ARTICLE: The Conversation – Making the grade

The Chief Scientist has written an opinion article called ‘Making the grade’ that was published in The Conversation on 7 December 2016.

You can read the article below, or download it as a pdf.


As a school student, I awaited the arrival of the end of year report with a bracing mix of hope and fear.

Now, as Australia’s Chief Scientist, I’m worried once again about school reports.

Our proudly first-class country, with a prosperous economy and an egalitarian spirit, must not be fair-to-middling when it comes to science and maths in schools. On the evidence before me, we are.

Do I believe that international testing can capture everything of importance in Australian education? No.

But do I take these findings seriously? Yes, I do.

Be it the international studies PISA and TIMSS, or the national scheme NAPLAN, the message is clear.

Our performance in absolute terms is stalling, or in decline; and our position in global rankings continues to fall.

Canada now scores significantly higher across all PISA and Year 8 TIMSS domains. England has improved its TIMSS performance, whilst also decreasing the proportion of low-performing students.

Australia, by contrast, is one of only three countries with significantly decreased maths and science scores in this round of PISA. And the difference between children in Australia’s highest and lowest socioeconomic quartiles recorded by PISA is the equivalent of three full years of school.

Whilst we demand to be top ten in sport, we are barely scraping top twenty in schools. In PISA maths, we have fallen as low as twenty-five. How much lower are we prepared to go?

My concern is not the temporary wound to national pride. It is the enduring harm we do when students leave school with malnourished potential – or worse, no interest at all – in disciplines that they require to navigate their world. We need to improve.

Let’s start by defining the aim: the best possible education in maths and science (and literacy) for every child, irrespective of gender, region, income or incoming ability. In the twenty-first century, we can no more write a child off because “he’s not into numbers” any more than we would accept that “she’s not that keen on the alphabet”.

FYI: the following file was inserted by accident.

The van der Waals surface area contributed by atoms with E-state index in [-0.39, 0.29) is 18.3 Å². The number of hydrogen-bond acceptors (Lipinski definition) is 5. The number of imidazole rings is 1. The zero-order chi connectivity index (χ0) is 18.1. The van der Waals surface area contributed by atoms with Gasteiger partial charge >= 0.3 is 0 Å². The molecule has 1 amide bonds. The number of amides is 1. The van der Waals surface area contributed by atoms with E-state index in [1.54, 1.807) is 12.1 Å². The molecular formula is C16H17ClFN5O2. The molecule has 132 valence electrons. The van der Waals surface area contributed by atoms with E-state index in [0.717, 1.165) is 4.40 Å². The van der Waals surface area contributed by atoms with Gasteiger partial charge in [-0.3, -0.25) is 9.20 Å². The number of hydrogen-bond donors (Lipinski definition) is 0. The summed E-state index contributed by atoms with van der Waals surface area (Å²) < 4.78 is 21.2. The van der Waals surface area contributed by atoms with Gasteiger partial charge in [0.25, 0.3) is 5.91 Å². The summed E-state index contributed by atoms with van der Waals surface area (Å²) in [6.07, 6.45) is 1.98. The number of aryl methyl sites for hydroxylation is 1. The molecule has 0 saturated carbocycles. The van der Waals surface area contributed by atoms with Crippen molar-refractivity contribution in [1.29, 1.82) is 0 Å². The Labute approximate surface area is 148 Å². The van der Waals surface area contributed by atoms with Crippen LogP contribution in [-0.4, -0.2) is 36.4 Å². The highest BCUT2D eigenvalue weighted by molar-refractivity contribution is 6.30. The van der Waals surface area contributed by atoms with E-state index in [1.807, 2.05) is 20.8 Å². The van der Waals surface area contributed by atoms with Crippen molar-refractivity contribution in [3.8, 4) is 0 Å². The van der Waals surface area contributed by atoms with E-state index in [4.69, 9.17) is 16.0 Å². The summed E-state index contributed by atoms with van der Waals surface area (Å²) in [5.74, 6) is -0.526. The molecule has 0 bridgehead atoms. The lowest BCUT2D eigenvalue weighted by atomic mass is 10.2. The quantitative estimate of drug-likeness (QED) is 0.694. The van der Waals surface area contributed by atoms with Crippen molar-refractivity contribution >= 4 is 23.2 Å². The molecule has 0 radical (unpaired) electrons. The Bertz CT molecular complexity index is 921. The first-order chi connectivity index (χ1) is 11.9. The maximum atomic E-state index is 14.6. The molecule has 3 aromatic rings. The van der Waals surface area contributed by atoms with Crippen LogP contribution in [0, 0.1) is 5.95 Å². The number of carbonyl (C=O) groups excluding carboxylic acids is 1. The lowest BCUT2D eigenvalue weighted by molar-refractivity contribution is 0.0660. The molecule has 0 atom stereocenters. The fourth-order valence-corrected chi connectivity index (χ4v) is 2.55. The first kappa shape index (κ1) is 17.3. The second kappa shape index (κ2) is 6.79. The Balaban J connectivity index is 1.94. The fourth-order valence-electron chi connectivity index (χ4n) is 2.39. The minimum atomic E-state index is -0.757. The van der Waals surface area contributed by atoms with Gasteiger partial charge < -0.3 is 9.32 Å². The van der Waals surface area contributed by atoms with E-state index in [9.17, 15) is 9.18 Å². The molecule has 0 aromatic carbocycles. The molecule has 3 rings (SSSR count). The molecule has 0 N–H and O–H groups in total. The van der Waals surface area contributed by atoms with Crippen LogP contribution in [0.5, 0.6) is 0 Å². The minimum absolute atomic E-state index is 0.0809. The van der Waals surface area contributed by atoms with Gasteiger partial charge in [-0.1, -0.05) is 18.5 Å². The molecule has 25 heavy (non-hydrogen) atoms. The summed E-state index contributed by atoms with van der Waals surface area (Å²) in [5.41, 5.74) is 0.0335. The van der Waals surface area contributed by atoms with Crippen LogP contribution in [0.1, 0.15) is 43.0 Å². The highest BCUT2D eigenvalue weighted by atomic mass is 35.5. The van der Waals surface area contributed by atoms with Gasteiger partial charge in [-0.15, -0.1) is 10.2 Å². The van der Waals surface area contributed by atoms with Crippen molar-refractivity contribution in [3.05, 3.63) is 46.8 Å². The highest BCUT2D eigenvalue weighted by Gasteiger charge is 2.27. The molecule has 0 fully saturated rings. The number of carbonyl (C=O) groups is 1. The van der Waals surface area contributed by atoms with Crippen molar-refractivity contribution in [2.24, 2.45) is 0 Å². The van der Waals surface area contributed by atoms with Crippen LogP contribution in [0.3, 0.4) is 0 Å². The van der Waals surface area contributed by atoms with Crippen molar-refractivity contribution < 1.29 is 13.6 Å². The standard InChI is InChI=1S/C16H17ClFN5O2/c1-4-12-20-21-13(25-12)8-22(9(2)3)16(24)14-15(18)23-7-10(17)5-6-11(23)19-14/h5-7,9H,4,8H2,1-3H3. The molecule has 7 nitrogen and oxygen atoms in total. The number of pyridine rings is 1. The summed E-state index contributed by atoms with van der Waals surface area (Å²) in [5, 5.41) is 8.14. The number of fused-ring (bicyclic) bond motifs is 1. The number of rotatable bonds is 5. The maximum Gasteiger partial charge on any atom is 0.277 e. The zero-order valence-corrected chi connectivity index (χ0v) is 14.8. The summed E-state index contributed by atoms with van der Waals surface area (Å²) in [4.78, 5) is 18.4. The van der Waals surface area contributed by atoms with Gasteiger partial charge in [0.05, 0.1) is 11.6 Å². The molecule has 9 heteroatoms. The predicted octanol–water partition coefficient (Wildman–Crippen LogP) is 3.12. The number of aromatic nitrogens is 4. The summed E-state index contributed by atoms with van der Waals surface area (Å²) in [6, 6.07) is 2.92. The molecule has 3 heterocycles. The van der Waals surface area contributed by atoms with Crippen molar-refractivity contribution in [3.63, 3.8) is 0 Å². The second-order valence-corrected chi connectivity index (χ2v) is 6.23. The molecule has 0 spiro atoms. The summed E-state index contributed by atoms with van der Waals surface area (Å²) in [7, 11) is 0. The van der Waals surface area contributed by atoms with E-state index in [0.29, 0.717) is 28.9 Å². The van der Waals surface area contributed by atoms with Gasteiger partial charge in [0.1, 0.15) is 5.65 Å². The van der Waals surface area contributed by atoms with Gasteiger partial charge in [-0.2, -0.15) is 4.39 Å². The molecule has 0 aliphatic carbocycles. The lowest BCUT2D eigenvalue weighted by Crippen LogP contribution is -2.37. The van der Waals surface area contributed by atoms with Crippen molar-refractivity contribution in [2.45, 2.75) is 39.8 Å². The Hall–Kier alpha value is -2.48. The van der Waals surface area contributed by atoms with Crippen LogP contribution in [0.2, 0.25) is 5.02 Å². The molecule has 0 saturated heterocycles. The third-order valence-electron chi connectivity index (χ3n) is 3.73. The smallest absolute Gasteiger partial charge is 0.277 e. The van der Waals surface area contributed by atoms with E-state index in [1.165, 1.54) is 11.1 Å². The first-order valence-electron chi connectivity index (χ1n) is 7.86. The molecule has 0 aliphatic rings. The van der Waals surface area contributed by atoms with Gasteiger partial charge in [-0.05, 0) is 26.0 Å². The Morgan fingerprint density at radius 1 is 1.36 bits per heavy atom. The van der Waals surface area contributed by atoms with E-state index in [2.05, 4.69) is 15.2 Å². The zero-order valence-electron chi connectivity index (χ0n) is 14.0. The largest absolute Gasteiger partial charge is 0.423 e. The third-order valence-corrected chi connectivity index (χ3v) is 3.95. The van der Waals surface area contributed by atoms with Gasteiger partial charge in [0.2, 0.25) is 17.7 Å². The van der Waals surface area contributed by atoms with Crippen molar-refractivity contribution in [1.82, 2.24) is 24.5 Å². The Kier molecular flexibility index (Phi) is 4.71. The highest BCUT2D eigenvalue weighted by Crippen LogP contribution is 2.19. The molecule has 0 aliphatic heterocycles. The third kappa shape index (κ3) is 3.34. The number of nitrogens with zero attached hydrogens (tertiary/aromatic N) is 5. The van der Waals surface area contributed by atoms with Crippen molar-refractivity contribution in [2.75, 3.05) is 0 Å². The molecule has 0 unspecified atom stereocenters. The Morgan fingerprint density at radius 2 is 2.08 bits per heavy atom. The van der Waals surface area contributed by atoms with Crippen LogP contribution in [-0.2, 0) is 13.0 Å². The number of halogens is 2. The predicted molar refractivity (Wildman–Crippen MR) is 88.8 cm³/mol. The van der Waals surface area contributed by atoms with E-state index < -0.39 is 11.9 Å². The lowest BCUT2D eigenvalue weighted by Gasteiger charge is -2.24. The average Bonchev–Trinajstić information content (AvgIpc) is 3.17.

Maths is not just the language of science and technology, but the foundation of commerce, the core of engineering, and the bread and butter of every trade from cooking to construction.

How can we hold governments to account, if journalists can’t interpret data, and citizens can’t make sense of charts?

How can we resist the prophets of the post-truth world?

When everything we value is at stake, surely nothing less than our utmost will do.

So with that aim in mind, let’s agree to share the task: yes, we do bear individual responsibility; but no, we cannot lay the blame solely on individuals, be they principals, teachers, parents or students.

There is no point in exhorting individuals to aim high unless we help them to make the leap. If we want excellence, we have to provide a system with the incentives, enablers and rewards for improvement built in.

For me, that comes down to a new three R’s for education.

Restore meaningful maths prerequisites for all university courses that, no-one could argue, need numbers. It would reverse the exodus from advanced maths courses and set students up for success – in commerce and accounting, as well as science and engineering. Just as importantly, it would give principals a reason to make the quality of their maths programs a priority all the way from kindergarten to Year 12.

Respect teaching. The single most important factor in the classroom is the human up the front. The education system must be engineered around that fundamental premise, so that high-achieving students become highly-qualified teachers with well-targeted professional development.

Crucially, teacher training and development needs a strong discipline-specific focus. It should be expected that our science and maths teachers are experts in their fields, with both the technical and pedagogical knowledge to teach them well. The Commonwealth Science Council strongly endorsed this principle at its last meeting in September, and requested the Department of Education to investigate options to bring it about.

Recognise the influence of school leaders. Principals set the tone in their schools, and with the right strategic focus, they can drive a culture of constant improvement. Without that senior leadership, it is simply too hard for individual teachers to keep the bar consistently high – another reality the Commonwealth Science Council has acknowledged.

Of course, ambitious aims have investment pathways attached. But money spent is not a proxy for effort invested, and it is certainly not a reliable predictor of success. As a businessman, I learned that no project delivers what you want unless the how comes before the how much.

Face the hard truths, aim high, be strategic – and we might just receive a school report we can be proud to display.